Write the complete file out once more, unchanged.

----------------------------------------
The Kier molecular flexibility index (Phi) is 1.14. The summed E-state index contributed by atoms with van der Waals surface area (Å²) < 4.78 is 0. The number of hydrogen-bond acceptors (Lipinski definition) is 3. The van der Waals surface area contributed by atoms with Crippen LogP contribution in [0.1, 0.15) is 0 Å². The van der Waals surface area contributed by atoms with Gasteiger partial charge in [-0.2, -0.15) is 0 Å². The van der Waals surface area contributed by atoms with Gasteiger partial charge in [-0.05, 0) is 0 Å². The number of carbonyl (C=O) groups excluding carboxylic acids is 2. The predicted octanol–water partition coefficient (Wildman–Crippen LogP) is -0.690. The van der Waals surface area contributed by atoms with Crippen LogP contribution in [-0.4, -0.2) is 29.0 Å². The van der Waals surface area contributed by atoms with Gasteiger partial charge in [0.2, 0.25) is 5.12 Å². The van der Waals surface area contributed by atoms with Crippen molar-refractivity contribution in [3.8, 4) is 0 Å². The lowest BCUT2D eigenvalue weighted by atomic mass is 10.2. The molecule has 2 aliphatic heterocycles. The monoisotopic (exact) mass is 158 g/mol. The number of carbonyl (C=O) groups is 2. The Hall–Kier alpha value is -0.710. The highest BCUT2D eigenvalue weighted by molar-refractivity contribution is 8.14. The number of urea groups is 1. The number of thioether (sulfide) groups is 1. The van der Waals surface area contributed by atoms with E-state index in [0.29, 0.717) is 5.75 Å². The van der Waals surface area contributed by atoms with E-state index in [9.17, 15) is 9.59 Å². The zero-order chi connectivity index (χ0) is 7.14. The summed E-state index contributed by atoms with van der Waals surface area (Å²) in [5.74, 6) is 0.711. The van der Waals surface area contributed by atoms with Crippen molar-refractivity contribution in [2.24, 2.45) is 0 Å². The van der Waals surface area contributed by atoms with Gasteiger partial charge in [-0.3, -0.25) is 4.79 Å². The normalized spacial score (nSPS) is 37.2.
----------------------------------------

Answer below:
The Kier molecular flexibility index (Phi) is 1.14. The summed E-state index contributed by atoms with van der Waals surface area (Å²) < 4.78 is 0. The number of hydrogen-bond acceptors (Lipinski definition) is 3. The van der Waals surface area contributed by atoms with Crippen LogP contribution in [0.1, 0.15) is 0 Å². The van der Waals surface area contributed by atoms with Gasteiger partial charge in [-0.2, -0.15) is 0 Å². The van der Waals surface area contributed by atoms with Gasteiger partial charge in [-0.05, 0) is 0 Å². The number of carbonyl (C=O) groups excluding carboxylic acids is 2. The predicted octanol–water partition coefficient (Wildman–Crippen LogP) is -0.690. The van der Waals surface area contributed by atoms with Crippen LogP contribution in [-0.4, -0.2) is 29.0 Å². The van der Waals surface area contributed by atoms with Gasteiger partial charge in [0.2, 0.25) is 5.12 Å². The van der Waals surface area contributed by atoms with Crippen molar-refractivity contribution in [3.8, 4) is 0 Å². The lowest BCUT2D eigenvalue weighted by atomic mass is 10.2. The molecule has 2 aliphatic heterocycles. The monoisotopic (exact) mass is 158 g/mol. The number of carbonyl (C=O) groups is 2. The Hall–Kier alpha value is -0.710. The highest BCUT2D eigenvalue weighted by molar-refractivity contribution is 8.14. The number of urea groups is 1. The number of thioether (sulfide) groups is 1. The van der Waals surface area contributed by atoms with E-state index in [0.29, 0.717) is 5.75 Å². The van der Waals surface area contributed by atoms with E-state index in [9.17, 15) is 9.59 Å². The zero-order chi connectivity index (χ0) is 7.14. The summed E-state index contributed by atoms with van der Waals surface area (Å²) in [5.74, 6) is 0.711. The van der Waals surface area contributed by atoms with Crippen molar-refractivity contribution in [2.24, 2.45) is 0 Å². The van der Waals surface area contributed by atoms with Gasteiger partial charge in [-0.3, -0.25) is 4.79 Å². The normalized spacial score (nSPS) is 37.2.